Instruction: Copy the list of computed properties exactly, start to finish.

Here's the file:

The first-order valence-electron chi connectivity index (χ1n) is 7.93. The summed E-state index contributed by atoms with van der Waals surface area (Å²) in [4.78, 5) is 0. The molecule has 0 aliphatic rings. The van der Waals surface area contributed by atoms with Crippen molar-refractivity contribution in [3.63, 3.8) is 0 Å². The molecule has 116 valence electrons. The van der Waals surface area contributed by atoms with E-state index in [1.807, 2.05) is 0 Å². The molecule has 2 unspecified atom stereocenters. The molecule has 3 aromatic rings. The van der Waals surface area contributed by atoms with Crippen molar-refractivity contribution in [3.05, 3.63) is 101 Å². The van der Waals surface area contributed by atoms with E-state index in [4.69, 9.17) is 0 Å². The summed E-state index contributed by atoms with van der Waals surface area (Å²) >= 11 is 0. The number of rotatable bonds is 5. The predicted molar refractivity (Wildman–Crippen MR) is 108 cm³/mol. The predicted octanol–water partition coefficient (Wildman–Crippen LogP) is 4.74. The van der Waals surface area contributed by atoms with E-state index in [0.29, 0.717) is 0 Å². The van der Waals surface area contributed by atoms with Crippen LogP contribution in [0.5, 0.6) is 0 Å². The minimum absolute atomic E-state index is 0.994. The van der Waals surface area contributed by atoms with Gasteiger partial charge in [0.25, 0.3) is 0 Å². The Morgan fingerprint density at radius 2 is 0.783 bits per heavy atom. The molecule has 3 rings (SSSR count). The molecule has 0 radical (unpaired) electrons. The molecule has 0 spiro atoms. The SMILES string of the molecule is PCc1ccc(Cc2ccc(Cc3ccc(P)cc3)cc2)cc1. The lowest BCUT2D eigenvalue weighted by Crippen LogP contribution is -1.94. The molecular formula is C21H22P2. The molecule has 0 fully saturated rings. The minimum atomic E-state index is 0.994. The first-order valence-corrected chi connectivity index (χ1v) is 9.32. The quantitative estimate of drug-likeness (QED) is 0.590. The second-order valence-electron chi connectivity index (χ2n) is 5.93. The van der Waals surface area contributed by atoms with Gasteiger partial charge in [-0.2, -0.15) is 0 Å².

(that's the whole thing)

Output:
The first-order valence-electron chi connectivity index (χ1n) is 7.93. The summed E-state index contributed by atoms with van der Waals surface area (Å²) in [4.78, 5) is 0. The molecule has 0 aliphatic rings. The van der Waals surface area contributed by atoms with Crippen molar-refractivity contribution in [3.63, 3.8) is 0 Å². The molecule has 116 valence electrons. The van der Waals surface area contributed by atoms with E-state index in [1.807, 2.05) is 0 Å². The molecule has 2 unspecified atom stereocenters. The molecule has 3 aromatic rings. The van der Waals surface area contributed by atoms with Crippen molar-refractivity contribution in [3.05, 3.63) is 101 Å². The van der Waals surface area contributed by atoms with E-state index in [4.69, 9.17) is 0 Å². The summed E-state index contributed by atoms with van der Waals surface area (Å²) >= 11 is 0. The number of rotatable bonds is 5. The predicted molar refractivity (Wildman–Crippen MR) is 108 cm³/mol. The predicted octanol–water partition coefficient (Wildman–Crippen LogP) is 4.74. The van der Waals surface area contributed by atoms with E-state index in [0.29, 0.717) is 0 Å². The van der Waals surface area contributed by atoms with Crippen LogP contribution in [0.5, 0.6) is 0 Å². The minimum absolute atomic E-state index is 0.994. The van der Waals surface area contributed by atoms with Gasteiger partial charge in [0.25, 0.3) is 0 Å². The Morgan fingerprint density at radius 2 is 0.783 bits per heavy atom. The molecule has 3 rings (SSSR count). The molecule has 0 radical (unpaired) electrons. The molecule has 0 spiro atoms. The SMILES string of the molecule is PCc1ccc(Cc2ccc(Cc3ccc(P)cc3)cc2)cc1. The lowest BCUT2D eigenvalue weighted by Crippen LogP contribution is -1.94. The molecular formula is C21H22P2. The molecule has 0 fully saturated rings. The minimum atomic E-state index is 0.994. The first-order valence-corrected chi connectivity index (χ1v) is 9.32. The quantitative estimate of drug-likeness (QED) is 0.590. The second-order valence-electron chi connectivity index (χ2n) is 5.93. The van der Waals surface area contributed by atoms with Gasteiger partial charge in [-0.2, -0.15) is 0 Å².